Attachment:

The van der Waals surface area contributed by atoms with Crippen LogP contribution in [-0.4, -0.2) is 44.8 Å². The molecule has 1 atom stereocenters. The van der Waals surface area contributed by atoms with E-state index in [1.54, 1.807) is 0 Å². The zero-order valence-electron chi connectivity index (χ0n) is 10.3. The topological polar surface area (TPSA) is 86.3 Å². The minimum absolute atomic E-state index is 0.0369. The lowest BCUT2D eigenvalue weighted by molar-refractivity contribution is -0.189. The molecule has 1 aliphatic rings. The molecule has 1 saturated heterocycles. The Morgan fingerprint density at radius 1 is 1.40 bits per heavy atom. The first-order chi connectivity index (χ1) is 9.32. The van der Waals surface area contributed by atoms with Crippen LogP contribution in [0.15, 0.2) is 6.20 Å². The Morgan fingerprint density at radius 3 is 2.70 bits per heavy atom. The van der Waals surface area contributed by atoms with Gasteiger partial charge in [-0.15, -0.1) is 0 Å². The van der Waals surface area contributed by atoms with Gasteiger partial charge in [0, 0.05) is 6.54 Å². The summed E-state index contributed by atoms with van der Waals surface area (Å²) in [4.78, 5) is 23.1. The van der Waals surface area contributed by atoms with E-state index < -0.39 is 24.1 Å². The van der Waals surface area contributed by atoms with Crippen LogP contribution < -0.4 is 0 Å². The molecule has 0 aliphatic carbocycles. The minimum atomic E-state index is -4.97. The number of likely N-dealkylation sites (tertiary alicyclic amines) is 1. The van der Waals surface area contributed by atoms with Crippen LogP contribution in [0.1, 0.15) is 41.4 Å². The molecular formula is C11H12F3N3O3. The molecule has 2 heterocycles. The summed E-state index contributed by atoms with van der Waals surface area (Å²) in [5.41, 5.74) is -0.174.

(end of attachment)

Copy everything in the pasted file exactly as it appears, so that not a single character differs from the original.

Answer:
The van der Waals surface area contributed by atoms with Crippen LogP contribution in [-0.4, -0.2) is 44.8 Å². The molecule has 1 atom stereocenters. The van der Waals surface area contributed by atoms with E-state index in [1.54, 1.807) is 0 Å². The zero-order valence-electron chi connectivity index (χ0n) is 10.3. The topological polar surface area (TPSA) is 86.3 Å². The minimum absolute atomic E-state index is 0.0369. The lowest BCUT2D eigenvalue weighted by molar-refractivity contribution is -0.189. The molecule has 1 aliphatic rings. The molecule has 1 saturated heterocycles. The Morgan fingerprint density at radius 1 is 1.40 bits per heavy atom. The first-order chi connectivity index (χ1) is 9.32. The van der Waals surface area contributed by atoms with Crippen LogP contribution in [0.15, 0.2) is 6.20 Å². The Morgan fingerprint density at radius 3 is 2.70 bits per heavy atom. The van der Waals surface area contributed by atoms with Gasteiger partial charge in [-0.15, -0.1) is 0 Å². The van der Waals surface area contributed by atoms with Gasteiger partial charge in [0, 0.05) is 6.54 Å². The summed E-state index contributed by atoms with van der Waals surface area (Å²) in [4.78, 5) is 23.1. The van der Waals surface area contributed by atoms with E-state index < -0.39 is 24.1 Å². The van der Waals surface area contributed by atoms with Crippen LogP contribution < -0.4 is 0 Å². The molecule has 0 aliphatic carbocycles. The minimum atomic E-state index is -4.97. The number of likely N-dealkylation sites (tertiary alicyclic amines) is 1. The van der Waals surface area contributed by atoms with Crippen LogP contribution in [0.1, 0.15) is 41.4 Å². The molecular formula is C11H12F3N3O3. The molecule has 2 heterocycles. The summed E-state index contributed by atoms with van der Waals surface area (Å²) in [5.41, 5.74) is -0.174.